Today I attended and spoke at the Edgelands conference organised by the lovely Andy Field and Hannah Nicklin. I spoke about archives, silos, and open data, with particular reference to GeoCities, the Edinburgh Fringe, and the Birmingham Rep archive on the AHDS – or rather, only on Theatricalia (which now also has all the Fringe productions from 2010 and 2008). There are audio recordings of the talks on AudioBoo, and I was being filmed (eek) so I guess that’ll be appearing somewhere at some point.

Rachel Coldicutt spoke before me, and she’s written up her talk and subsequent discussion. I felt my provocation wasn’t that provocative, but as people don’t seem to know or learn from what has happened, it’s always worth banging the drum for innovation that doesn’t have to be particularly innovative 🙂 My subsequent discussion ranged from personal backups to curation and is all this potential process getting in the way. I guess the overarching point I’d like remembered is that it’s about informed decision making, knowing the risks and rewards for e.g. putting your video on YouTube, and thinking about the future, and how open data and collaboration can potentially help.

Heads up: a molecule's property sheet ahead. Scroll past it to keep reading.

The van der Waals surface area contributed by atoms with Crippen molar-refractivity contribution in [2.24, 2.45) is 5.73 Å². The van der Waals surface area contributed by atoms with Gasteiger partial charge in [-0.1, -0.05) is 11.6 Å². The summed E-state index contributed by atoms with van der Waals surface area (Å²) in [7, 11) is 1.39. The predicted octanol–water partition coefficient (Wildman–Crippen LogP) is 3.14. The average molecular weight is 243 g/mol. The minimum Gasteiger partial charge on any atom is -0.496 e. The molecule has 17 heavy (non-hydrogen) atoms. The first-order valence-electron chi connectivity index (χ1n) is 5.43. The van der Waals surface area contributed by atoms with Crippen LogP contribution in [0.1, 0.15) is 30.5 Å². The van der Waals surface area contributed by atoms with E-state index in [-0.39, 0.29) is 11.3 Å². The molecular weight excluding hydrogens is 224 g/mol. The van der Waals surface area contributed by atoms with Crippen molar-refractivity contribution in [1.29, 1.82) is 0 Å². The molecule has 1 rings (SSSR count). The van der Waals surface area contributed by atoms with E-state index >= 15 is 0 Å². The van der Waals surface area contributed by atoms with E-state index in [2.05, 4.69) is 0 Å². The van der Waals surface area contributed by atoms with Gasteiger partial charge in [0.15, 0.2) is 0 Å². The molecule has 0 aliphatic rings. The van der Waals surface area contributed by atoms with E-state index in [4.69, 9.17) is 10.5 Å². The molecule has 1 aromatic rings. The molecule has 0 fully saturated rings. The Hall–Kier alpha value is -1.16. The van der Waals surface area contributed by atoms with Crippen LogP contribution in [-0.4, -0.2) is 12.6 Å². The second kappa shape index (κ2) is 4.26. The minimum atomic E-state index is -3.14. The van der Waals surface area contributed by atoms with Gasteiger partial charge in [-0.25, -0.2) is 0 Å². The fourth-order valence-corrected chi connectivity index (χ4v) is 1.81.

I was rather nervous beforehand, as it’s a very different audience to one I’d be more used to, but I think it went well overall – my favourite response was the following, which is basically all I could ask for:

This guy needs to stop making me laugh or I’m gonna be giggling all over this audioboo #edgelandsless than a minute ago via UberSocial for BlackBerry Favorite Retweet Reply

Everyone else’s talks, or provocations, were interesting and indeed thought provoking, it was certainly good to spend time thinking about things far removed from where I normally am, and to meet some new people or finally meet people in person.

Today’s show count is pretty tricky, but as part of the day I definitely saw two excellent performances, by Deborah Pearson and Hitch by Kieran Hurley, and I’m going to count the conference itself as one event.

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  1. Pingback: Chris Unitt » Blog Archive » The Arts v art and in praise of the telephone

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